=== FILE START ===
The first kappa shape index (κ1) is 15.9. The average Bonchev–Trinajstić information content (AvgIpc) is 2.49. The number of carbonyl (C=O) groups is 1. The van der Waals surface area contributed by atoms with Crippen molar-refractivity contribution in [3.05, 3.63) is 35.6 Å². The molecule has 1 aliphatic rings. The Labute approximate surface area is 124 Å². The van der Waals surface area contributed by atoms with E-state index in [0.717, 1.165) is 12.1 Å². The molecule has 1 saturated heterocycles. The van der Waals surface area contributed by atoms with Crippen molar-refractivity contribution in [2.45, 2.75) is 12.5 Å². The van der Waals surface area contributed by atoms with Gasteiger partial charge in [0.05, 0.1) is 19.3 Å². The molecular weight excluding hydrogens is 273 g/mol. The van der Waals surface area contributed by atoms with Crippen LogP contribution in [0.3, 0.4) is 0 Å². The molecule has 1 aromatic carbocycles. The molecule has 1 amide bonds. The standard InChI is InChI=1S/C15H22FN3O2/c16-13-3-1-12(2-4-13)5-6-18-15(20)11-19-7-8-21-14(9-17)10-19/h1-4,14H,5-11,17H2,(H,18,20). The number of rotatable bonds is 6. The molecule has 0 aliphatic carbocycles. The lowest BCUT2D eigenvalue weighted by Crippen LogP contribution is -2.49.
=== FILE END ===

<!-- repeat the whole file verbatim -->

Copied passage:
The first kappa shape index (κ1) is 15.9. The average Bonchev–Trinajstić information content (AvgIpc) is 2.49. The number of carbonyl (C=O) groups is 1. The van der Waals surface area contributed by atoms with Crippen molar-refractivity contribution in [3.05, 3.63) is 35.6 Å². The molecule has 1 aliphatic rings. The Labute approximate surface area is 124 Å². The van der Waals surface area contributed by atoms with E-state index in [0.717, 1.165) is 12.1 Å². The molecule has 1 saturated heterocycles. The van der Waals surface area contributed by atoms with Crippen molar-refractivity contribution in [2.45, 2.75) is 12.5 Å². The van der Waals surface area contributed by atoms with Gasteiger partial charge in [0.05, 0.1) is 19.3 Å². The molecular weight excluding hydrogens is 273 g/mol. The van der Waals surface area contributed by atoms with Crippen LogP contribution in [0.3, 0.4) is 0 Å². The molecule has 1 aromatic carbocycles. The molecule has 1 amide bonds. The standard InChI is InChI=1S/C15H22FN3O2/c16-13-3-1-12(2-4-13)5-6-18-15(20)11-19-7-8-21-14(9-17)10-19/h1-4,14H,5-11,17H2,(H,18,20). The number of rotatable bonds is 6. The molecule has 0 aliphatic carbocycles. The lowest BCUT2D eigenvalue weighted by Crippen LogP contribution is -2.49.